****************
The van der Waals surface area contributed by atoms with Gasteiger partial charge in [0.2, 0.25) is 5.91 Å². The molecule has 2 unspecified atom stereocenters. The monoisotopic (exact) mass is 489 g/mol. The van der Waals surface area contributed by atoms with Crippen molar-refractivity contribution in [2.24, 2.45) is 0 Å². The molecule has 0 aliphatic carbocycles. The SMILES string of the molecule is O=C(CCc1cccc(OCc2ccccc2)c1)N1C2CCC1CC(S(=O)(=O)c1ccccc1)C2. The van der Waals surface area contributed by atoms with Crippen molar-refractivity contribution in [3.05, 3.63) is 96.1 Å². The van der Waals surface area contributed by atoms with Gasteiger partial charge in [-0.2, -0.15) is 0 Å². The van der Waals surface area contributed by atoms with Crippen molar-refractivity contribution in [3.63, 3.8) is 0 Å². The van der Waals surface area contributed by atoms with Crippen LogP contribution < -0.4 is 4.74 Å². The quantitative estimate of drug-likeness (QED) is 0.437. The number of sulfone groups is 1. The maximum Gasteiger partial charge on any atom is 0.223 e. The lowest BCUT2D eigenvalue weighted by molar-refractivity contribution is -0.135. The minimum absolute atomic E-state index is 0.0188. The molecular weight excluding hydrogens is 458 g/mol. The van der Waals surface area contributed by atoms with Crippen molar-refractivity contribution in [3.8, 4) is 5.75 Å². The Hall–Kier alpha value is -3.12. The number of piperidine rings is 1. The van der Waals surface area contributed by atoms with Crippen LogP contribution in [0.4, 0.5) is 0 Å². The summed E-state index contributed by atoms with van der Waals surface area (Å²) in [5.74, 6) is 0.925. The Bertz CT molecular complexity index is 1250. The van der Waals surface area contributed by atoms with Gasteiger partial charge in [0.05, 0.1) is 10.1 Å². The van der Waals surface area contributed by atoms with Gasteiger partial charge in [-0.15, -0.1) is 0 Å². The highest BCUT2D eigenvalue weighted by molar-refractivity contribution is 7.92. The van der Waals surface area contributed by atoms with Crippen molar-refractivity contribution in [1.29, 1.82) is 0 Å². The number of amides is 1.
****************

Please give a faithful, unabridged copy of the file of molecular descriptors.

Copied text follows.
The van der Waals surface area contributed by atoms with Gasteiger partial charge in [0.2, 0.25) is 5.91 Å². The molecule has 2 unspecified atom stereocenters. The monoisotopic (exact) mass is 489 g/mol. The van der Waals surface area contributed by atoms with Crippen molar-refractivity contribution in [2.24, 2.45) is 0 Å². The molecule has 0 aliphatic carbocycles. The SMILES string of the molecule is O=C(CCc1cccc(OCc2ccccc2)c1)N1C2CCC1CC(S(=O)(=O)c1ccccc1)C2. The van der Waals surface area contributed by atoms with Crippen molar-refractivity contribution in [3.05, 3.63) is 96.1 Å². The van der Waals surface area contributed by atoms with Gasteiger partial charge in [-0.2, -0.15) is 0 Å². The van der Waals surface area contributed by atoms with Crippen molar-refractivity contribution in [3.63, 3.8) is 0 Å². The van der Waals surface area contributed by atoms with Crippen LogP contribution < -0.4 is 4.74 Å². The quantitative estimate of drug-likeness (QED) is 0.437. The number of sulfone groups is 1. The maximum Gasteiger partial charge on any atom is 0.223 e. The lowest BCUT2D eigenvalue weighted by molar-refractivity contribution is -0.135. The minimum absolute atomic E-state index is 0.0188. The molecular weight excluding hydrogens is 458 g/mol. The van der Waals surface area contributed by atoms with Crippen molar-refractivity contribution in [3.8, 4) is 5.75 Å². The Hall–Kier alpha value is -3.12. The number of piperidine rings is 1. The van der Waals surface area contributed by atoms with Crippen LogP contribution in [0.4, 0.5) is 0 Å². The summed E-state index contributed by atoms with van der Waals surface area (Å²) in [5.74, 6) is 0.925. The Bertz CT molecular complexity index is 1250. The van der Waals surface area contributed by atoms with Gasteiger partial charge in [0.05, 0.1) is 10.1 Å². The van der Waals surface area contributed by atoms with Gasteiger partial charge in [-0.15, -0.1) is 0 Å². The highest BCUT2D eigenvalue weighted by molar-refractivity contribution is 7.92. The van der Waals surface area contributed by atoms with Crippen molar-refractivity contribution in [1.29, 1.82) is 0 Å². The number of amides is 1.